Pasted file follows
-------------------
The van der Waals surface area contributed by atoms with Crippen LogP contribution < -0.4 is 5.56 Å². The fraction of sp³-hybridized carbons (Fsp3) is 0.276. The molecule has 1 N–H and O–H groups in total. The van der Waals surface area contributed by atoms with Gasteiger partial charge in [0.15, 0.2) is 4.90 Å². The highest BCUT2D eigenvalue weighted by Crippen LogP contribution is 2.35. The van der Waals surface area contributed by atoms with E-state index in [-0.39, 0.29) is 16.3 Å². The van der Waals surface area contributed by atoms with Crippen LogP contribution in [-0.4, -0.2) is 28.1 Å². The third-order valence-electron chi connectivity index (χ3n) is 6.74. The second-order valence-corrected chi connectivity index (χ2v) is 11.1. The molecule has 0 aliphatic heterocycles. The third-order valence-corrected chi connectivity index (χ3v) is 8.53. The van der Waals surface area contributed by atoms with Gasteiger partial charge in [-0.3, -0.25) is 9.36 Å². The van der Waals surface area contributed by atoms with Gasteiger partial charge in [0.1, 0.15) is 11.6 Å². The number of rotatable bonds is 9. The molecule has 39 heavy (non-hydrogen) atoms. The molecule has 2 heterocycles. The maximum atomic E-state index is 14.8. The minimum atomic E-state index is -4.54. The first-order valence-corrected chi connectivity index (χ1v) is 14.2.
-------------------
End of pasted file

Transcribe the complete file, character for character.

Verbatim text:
The van der Waals surface area contributed by atoms with Crippen LogP contribution < -0.4 is 5.56 Å². The fraction of sp³-hybridized carbons (Fsp3) is 0.276. The molecule has 1 N–H and O–H groups in total. The van der Waals surface area contributed by atoms with Gasteiger partial charge in [0.15, 0.2) is 4.90 Å². The highest BCUT2D eigenvalue weighted by Crippen LogP contribution is 2.35. The van der Waals surface area contributed by atoms with E-state index in [-0.39, 0.29) is 16.3 Å². The van der Waals surface area contributed by atoms with Crippen LogP contribution in [-0.4, -0.2) is 28.1 Å². The third-order valence-electron chi connectivity index (χ3n) is 6.74. The second-order valence-corrected chi connectivity index (χ2v) is 11.1. The molecule has 0 aliphatic heterocycles. The third-order valence-corrected chi connectivity index (χ3v) is 8.53. The van der Waals surface area contributed by atoms with Gasteiger partial charge in [-0.3, -0.25) is 9.36 Å². The van der Waals surface area contributed by atoms with Gasteiger partial charge in [0.1, 0.15) is 11.6 Å². The number of rotatable bonds is 9. The molecule has 39 heavy (non-hydrogen) atoms. The molecule has 2 heterocycles. The maximum atomic E-state index is 14.8. The minimum atomic E-state index is -4.54. The first-order valence-corrected chi connectivity index (χ1v) is 14.2.